Our first trip started with a few days of training in Mammoths Lake and continued with data collection in the Stanislaus National Forest. Before going to the forest, we already had heard so much about grizzly bears. Bears are very cute in BBC documentaries, but they can be very annoying and even dangerous in reality. Conducting field research in bear country, we learned that we had a risk of being attacked by bears, especially by a mother bear with her cubs. In addition, bears are attracted to human food. All the food we brought had to be stored in bear boxes or bear-proved coolers. Otherwise, we would have a conflict with bears for our food. Hugh once told us a story that his car was torn apart by a bear because he accidentally left a piece of snack wrapper in the car. When we packed into the backcountry, we had to consider the size and quantity of our food which could sustain our lives for 8 days. Because of the bear situation, Lika and Michelle had been eating beans for the first trip.

Dinner time

Besides bears, another source of danger is falling trees. A forest after a fire is full of dead standing trees, which are called snags. Depending on the severity of the fire, the amount of snags varies from none to half of a dozen in one plot. All the snags have the potential to fall, and we definitely didn’t want the falling snags to hit us. Therefore, we had to wear hard hat. Lika was very concerned about the snags. She always expressed her anxiety to us and suggested safer alternative routes for our travel. 

Although poison oak is not as dangerous as bears and snags, I think it is one of the most annoying plant species ever in the western forests. With leaflets that somewhat look like oak leaves, they grow as an understory plant or a vine, sometimes growing up to meters on a tall tree. Its status in the forest to me is equivalent to the status of a rat in a kitchen. Although it does not eat your food, it can give you rashes for days, much like poison ivy on the east coast. Our first trip in the forest was full of poison oak; dozens of them appeared on our way to the plots. We could not avoid but trample over them. Luckily, nobody got any rashes by the end of the trip.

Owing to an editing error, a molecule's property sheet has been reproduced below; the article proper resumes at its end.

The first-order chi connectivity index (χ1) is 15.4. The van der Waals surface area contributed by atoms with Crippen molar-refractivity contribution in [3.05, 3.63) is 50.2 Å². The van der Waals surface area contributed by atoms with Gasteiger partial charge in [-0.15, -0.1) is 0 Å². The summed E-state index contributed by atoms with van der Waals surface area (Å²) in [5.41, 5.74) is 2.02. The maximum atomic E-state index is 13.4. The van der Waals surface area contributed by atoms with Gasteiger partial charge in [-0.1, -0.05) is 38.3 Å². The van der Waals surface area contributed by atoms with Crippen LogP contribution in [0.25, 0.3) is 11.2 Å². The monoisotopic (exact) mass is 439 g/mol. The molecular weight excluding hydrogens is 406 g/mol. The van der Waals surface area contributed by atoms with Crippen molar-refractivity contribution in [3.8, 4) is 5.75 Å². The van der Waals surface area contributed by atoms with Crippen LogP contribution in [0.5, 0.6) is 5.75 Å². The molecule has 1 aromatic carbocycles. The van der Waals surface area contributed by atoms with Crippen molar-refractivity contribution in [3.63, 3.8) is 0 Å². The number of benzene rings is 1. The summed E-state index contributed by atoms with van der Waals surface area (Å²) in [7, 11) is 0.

With extra care on bears, snags, and poison oaks, our first trip was quite successful with Hugh’s accompany. The more time I spent with him, the more I appreciated choosing him as my collaborator. He was very energetic and sympathetic. He cared about us and fulfilled our needs when we had any. Besides training us, he took us to hot springs, climbing, and hiking to vista points. He was also full of experience, professionally and adventure-wise. He shadowed us like a big oak tree during our first trip. He had all the qualities of a supreme leader I wanted to have. I quickly identified him as my professional role model. I would like to become a tree and shadow other people. With Hugh answering our questions and making judgments on navigation, we successfully collected data from about 25 plots.

Hugh teaching us how to ID seedlings
Our tour of Obsidian Dome

Works Cited

Coppoletta, M., Merriam, K. E., & Collins, B. M. (2016). Post-fire vegetation and fuel development influences fire severity patterns in reburns. Ecological Applications26(3), 686–699.

Miller, J. D., & Safford, H. D. (2008). Sierra Nevada Fire Severity Monitoring 1984-2004. USDA Forest Service, Pacific Southwest RegionR5TP027(August), 110 p.

Food and Agriculture Organization of United Nations,  “Global Resources Assessment”, retrieved from

Student Researcher

Zhi Li, Research Assistant and WRF Fellow | Zhi comes from Shantou, a coastal city of about five million in Southeast China. He became passionate about forest ecology during his education at Brandeis University and worked for Harvest Forest to conduct research at Walden pond in Massachusetts. Zhi is pursuing a Master of Forest Science degree at the School of Forestry and Environmental Studies, where he focuses his research on fire ecology and forest regeneration in western United States. Besides his academic interests, Zhi is enthusiastic about rock climbing and basketball. See what Zhi has been up to.  |  Blog